In the previous section, we mentioned that the anchor box definition should be consistent between training and testing. Here, we emphasize that statement: the number of anchor boxes must be the same during training and testing because the model output tensor size depends on the number of anchor boxes. The model output tensor size is given by (#C + 5) * #B, where #C is the total number of object classes and #B is the total number of anchor boxes. The size and shape of the anchors can change between training and testing. But we recommend to keep them constant to determine and to optimize the Intersection-over-Union (IoU) metric, which is one of the accuracy metrics for object detection models. If we change the anchor definition between training and testing, the detection results can be sub-optimal.
The first image below shows the results of testing our TL model on a Chase image using the same anchor definitions which we used during training. The second image shows the results on the same image but this time using different anchor definitions, while keeping the number of anchors the same in both the tests.
One may get tempted to use as many anchor boxes as possible to optimize for the variety of logo sizes and aspect ratios in the training dataset, but this is not advisable. With the increasing number of anchors, the average IoU change plateaus as shown in the following graph. Also, increasing the number of anchors makes the model output tensor size large. This makes the training computationally expensive and makes it harder to keep the training batch size optimal.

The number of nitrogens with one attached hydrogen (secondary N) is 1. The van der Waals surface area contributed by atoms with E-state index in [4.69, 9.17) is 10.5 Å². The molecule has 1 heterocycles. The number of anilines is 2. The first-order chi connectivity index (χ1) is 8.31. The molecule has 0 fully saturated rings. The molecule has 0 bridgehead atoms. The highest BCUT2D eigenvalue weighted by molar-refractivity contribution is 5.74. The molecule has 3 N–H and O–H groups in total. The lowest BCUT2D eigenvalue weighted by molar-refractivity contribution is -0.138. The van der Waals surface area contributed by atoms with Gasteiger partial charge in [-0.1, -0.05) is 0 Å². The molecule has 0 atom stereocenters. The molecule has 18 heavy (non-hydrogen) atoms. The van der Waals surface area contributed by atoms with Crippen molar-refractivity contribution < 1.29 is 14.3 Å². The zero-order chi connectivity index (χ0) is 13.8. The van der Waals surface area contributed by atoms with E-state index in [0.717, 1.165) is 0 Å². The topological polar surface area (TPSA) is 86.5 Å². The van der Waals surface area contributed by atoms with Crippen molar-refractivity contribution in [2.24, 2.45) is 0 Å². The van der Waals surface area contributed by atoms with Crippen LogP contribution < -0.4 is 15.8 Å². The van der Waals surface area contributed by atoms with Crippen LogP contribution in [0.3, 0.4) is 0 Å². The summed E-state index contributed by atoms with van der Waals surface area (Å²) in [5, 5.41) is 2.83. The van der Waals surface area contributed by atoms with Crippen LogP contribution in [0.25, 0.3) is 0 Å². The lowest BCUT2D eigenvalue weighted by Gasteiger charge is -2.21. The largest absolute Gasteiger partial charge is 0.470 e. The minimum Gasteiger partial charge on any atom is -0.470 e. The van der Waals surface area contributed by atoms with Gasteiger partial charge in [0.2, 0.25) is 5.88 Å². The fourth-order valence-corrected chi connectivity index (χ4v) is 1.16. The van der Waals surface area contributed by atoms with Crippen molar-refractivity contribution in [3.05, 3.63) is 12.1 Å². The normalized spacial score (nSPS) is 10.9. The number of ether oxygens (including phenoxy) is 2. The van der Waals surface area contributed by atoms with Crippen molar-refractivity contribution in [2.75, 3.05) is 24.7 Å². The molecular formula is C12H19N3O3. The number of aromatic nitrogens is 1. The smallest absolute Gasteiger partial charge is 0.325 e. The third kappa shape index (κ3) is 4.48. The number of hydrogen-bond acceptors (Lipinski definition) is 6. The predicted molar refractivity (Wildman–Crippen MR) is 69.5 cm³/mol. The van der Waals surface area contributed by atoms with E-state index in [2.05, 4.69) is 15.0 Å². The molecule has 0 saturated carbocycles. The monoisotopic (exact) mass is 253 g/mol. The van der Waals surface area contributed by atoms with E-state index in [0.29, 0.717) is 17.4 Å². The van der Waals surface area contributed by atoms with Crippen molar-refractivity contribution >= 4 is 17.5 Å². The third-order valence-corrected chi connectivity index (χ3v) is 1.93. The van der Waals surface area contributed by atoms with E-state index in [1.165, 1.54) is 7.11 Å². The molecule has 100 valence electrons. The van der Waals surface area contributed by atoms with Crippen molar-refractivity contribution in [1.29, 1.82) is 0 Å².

We took a pre-trained model on 47 logos and extended it to detect a new logo (Chase) by adjusting the anchors to be inclusive of the new class. We applied transfer learning and fine-tuning to the original model by running training for a relatively small number of epochs compared to the number of epochs in the original training. This saves significant amount of computing resources. In this transfer learning process, we learned about the role of anchor boxes in determining both the logo detection accuracy and the computational cost of building the final model.
Real-world Implications of Anchor Boxes
An important implication of our work is in ethical and explainable AI. Consider, for an example, an AI model that is used to count the number of people entering through a gate at a public facility, e.g. a shopping mall or a government building. If it is an object detection model trained on video data (e.g. YOLOv2 or v3) of people walking or running through the gate, and the anchor box shapes are based on that data, it is likely that the model will classify someone on a wheelchair, or people with different body shapes, incorrectly. This is an example of a biased AI model trained on data representing the majority or “normal” cases. To rectify this model and make it more inclusive, one may collect a dataset of those minority cases and attempt to re-train the model. By definition, the minority dataset will be smaller in size compared to the original dataset and training a new model from start with a balanced dataset will be very slow and expensive. Transfer learning of the original model, with anchor boxes modified based on the bounding boxes in the minority dataset, as we discussed above, can save the day.